So it looks like the guitar or bass can be easily recorded at home. Really? Guitarists, taking care of your signal path, let’s take a look at a few facts that might open your eyes wide. We are talking about the cables and their „sound”, and we miss much more serious matter…
No conclusions now, just the bare facts. We will think later. I decided to conduct a „survey” of guitars and basses in my studio, and discuss the results. The first test involving: Fender Stratocaster Made in Japan, Gibson ES335 Lucille (borrowed from a friend for a while, so it is on a separate photo) and Squier Precision Bass and Ibanez Soundgear. Strato, Gibson and Precision are completely passive, Ibanez is active, with „one-knob” EQ and bypass switch, that allows you to bypass the electronics or rather to bypass the EQ only, since bass does not work without battery. If anyone has any objections to the Squier and questions what it’s doing in this test, I will answer short – the best bass guitar in the world (SQ serial number BTW). All instruments are of legal age (only Lucille is a bit younger) and they can order a beer, they are not modern products. Both basses have a P/J pickups, although during recording I was using the precision pickup only. Strato was recorded using the bridge pickup, the Lucille… I do not even know what – because of the rotary switch, changing different things – of course I’m pretty sure that it was bridge pickup as well 😉
As you can see, ordinary guitars, nothing special.
I don’t have the any high-output guitar with active pickups – I will have to find such a thing, preferably including one good guitarist. Reamping is usually used in heavier music, such guitar will be needed for sure, but in order not to delay, I’m going on – maybe I will add a supplement later.
As the primary buffer I used a Boss CS-2 compressor – an indispensable device that accompanies me continuously since 1987 or 1988. I play with the compressor all the time, but that’s irrelevant – it is used as a FET buffer here, in bypass mode. Compressor input impedance is 1MΩ. Powered by a new alkaline battery. Cables – good, Mayones, Planet Waves and from friends from APS – if it makes any difference 😉
Yes, input is quite strangely connected with not so professional „thief” headphone splitter that is the cheapest passive splitter in the world 😉
All recordings were made using the Pro-Tools HD with 96io interface.
Now focus on, it will be difficult, it will be theory, decibels and volts. This interface is rather uncommonly calibrated, having its operating level -10dBV (or +4dBu) at -14dBFS, which results in a 2 dB more headroom than traditional interfaces calibrated at -12dBFS. To clip the 96io interface one need to have the signal that is 14dB hotter than the operating level (-10 or +4). The 14dB difference is almost exactly five times – gain or attenuation. To express that in volts, nominal effective input voltage on -10dBV is 0.316 V, which is the nominal peak voltage about 0.45 V. The interface will clip at five times the peak voltage, which is 2.24 V, or about 4.5 Vpp (peak to peak) . The most common consumer interfaces are calibrated to-12dBFS, what means that they accept without clipping about four times (12dB) greater signal than the nominal signal, it is less than 2V. Of course, remember that all connections and levels are unbalanced, it is the guitar after all. The input impedance is also an important parameter, it is more or less 10kΩ (unbalanced input).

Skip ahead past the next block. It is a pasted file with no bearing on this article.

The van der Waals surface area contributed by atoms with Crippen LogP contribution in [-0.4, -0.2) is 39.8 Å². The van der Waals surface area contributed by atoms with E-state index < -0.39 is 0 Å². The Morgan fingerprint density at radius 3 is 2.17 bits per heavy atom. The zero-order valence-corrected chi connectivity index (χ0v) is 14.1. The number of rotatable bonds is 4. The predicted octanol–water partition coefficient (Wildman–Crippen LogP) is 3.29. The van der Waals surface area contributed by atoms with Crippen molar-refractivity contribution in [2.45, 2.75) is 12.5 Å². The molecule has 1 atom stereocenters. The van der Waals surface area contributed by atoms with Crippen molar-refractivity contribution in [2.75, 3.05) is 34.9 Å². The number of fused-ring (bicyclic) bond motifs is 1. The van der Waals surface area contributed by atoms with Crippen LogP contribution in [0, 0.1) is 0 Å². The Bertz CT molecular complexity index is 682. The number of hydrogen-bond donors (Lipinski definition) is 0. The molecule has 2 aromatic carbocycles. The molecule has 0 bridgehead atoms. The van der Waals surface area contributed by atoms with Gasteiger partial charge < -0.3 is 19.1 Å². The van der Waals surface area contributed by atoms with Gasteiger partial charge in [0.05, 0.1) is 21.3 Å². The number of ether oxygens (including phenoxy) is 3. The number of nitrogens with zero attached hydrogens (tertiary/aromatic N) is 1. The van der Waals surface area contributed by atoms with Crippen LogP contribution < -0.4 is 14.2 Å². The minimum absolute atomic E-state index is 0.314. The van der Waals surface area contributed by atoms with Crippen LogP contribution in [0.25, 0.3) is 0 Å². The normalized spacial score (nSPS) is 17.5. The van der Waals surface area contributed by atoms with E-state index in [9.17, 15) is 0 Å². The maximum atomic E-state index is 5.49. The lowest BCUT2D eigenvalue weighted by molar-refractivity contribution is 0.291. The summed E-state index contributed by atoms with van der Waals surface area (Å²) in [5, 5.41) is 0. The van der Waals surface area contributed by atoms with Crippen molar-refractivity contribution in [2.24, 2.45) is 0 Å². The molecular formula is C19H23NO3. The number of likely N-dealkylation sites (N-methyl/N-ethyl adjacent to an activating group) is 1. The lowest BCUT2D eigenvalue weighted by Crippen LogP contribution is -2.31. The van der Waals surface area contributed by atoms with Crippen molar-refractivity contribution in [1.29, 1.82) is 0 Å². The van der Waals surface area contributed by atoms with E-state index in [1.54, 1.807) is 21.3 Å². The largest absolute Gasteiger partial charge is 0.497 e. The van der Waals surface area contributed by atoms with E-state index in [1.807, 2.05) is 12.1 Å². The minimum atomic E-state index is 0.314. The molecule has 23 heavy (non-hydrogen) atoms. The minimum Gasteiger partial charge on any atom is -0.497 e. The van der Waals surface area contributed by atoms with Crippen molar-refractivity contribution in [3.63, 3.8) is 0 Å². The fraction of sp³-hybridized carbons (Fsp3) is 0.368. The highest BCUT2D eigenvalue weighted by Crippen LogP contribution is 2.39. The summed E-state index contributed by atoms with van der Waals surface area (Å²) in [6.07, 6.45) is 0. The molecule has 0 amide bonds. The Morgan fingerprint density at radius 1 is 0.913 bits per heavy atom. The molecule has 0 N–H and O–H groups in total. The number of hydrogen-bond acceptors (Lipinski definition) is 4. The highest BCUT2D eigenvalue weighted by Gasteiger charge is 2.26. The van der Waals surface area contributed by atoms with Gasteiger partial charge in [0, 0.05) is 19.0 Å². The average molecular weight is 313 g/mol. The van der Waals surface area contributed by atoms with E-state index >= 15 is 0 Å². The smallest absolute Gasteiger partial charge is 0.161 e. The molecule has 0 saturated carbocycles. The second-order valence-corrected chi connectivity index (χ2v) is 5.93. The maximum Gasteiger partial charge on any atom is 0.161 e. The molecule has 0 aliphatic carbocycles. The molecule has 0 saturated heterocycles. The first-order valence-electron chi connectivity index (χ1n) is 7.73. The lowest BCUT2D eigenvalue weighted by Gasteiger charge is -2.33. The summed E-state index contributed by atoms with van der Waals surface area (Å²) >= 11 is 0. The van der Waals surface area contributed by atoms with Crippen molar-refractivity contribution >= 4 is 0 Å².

Since the passive instrument loaded with 10kΩ impedance certainly does not sound well and the level will be rather low, I have set-up the buffer in which with the greatest precision possible I have set the unity gain. It is Focusrite Platinum Penta processor – I just had it in the rack waiting for job 😉 All processors and filters are of course bypassed, I used only the input preamplifier with instrumental input. For this test let me assume that this setup produces exactly the same level as guitar connected to a proper (at least 200kΩ) input impedance. I set the Focusrite output on +4dBu operating level, so as expected, I had to pad the instrument input a bit, about 12dB, more or less. I have checked that interface clips first, before the buffer clips, so that buffer is not causing clipping for sure. What we have on Focusrite output is buffered guitar signal – that is the level is exactly the same as the level a guitar amplifier receives directly from guitar connected with a cable to the amplifier and it does not drop when loaded.
Understood? Don’t worry, it’ll come out later. If you have any comments, please write a line or two. For now let’s assume, that the interfaces can accept and record (and then play) quite a high levels. Certainly no guitar nor bass can produce such levels, we have read about it many times, it will rather be millivolts. O’rly? Well, we’ll see…